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Some examples of Hogarth’s work (all ©Trustees of the British Museum). Here is Beer Street, a companion print to the famous Gin Lane. Beer Street is probably not so well-known as the scene is a more positive image than Gin Lane. Beer Street shows a happy, healthy and industrious population, all as a result of drinking beer.

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Whilst Gin Lane shows the dreadful effects on society of drinking Gin. Mother’s dropping their babies, a suicide hanging in the upper floor of the building on the right, the decay of buildings and general chaos on the streets. It was estimated that by 1743 the average consumption of gin was 2.2 gallons per person each year. The Gin Act came into force in 1751 to try to control the epidemic of gin drinking and Hogarth’s prints added to the impact of the campaign.

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The following print is titled “A representation of the March of the Guards towards Scotland in the Year 1745”, also known as the March of the Guards to Finchley. The print is a fictional representation of the assembly of Guards at Tottenham Court Road on their way to Finchley to defend London from the Jacobite Rebellion of 1745.

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The following print is the first from a set of eight titled “The Progress of a Rake”. These prints tell the story of Tom Rakewell from the first print where he comes into the possession of his father’s inheritance, through to the final print where we find Tom having descended into Madness and in the Bethlam Hospital.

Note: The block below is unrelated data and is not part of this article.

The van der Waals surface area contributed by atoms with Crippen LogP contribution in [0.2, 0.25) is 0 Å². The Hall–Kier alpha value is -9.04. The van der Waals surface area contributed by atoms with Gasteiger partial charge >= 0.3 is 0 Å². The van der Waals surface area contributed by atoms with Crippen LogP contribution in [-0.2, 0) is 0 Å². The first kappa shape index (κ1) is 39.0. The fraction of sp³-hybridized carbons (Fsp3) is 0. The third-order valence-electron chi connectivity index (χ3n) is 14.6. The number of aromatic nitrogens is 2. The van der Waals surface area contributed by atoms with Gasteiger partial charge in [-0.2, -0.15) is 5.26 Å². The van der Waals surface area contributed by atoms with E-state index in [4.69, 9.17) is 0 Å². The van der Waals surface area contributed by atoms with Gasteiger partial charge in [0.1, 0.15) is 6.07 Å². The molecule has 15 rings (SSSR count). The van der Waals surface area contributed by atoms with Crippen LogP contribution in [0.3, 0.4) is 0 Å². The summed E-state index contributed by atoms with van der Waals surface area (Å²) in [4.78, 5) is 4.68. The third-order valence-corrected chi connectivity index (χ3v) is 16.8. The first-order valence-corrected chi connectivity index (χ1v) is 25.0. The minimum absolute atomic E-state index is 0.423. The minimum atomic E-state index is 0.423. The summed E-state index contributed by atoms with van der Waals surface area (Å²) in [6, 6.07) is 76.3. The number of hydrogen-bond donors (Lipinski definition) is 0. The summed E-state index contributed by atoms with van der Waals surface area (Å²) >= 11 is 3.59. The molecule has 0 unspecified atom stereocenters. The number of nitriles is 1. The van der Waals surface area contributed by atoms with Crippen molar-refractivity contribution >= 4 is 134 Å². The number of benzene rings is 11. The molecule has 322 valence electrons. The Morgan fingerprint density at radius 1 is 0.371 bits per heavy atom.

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Tom’s journey from his inheritance is then covered by a series of prints titled The Levee (his rise in society), The Orgy (the descent begins), The Arrest (the party ends), The Marriage (Tom’s desperate sham), The Gaming House (Tom loses everything), The Prison (the beginning of Tom’s end) and finally The Madhouse (the end of the line).

Hogarth hated the abuse of animals that was so common in the 18th century. A series of four prints told a story of the Four Stages of Cruelty. As with the Progress of a Rake, these four prints also documented a journey and argued that if children were cruel to animals, and this was not prevented by society, they would grow into cruel adults.

The first stage of cruelty introduces Tom Nero as the central character who, along with other youths on the streets, is being cruel to a wide variety of animals. In the second stage (shown below) Tom Nero is now savagely beating his horse after the animal has collapsed under the weight of the cart.

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In the third stage of cruelty, Tom Nero has progressed from cruelty to animals to highway robbery and is shown after committing a murder. In the final print from the series titled “The Reward of Cruelty”, Tom has been executed at Tyburn and his body is shown being dissected for the purpose of the study of anatomy.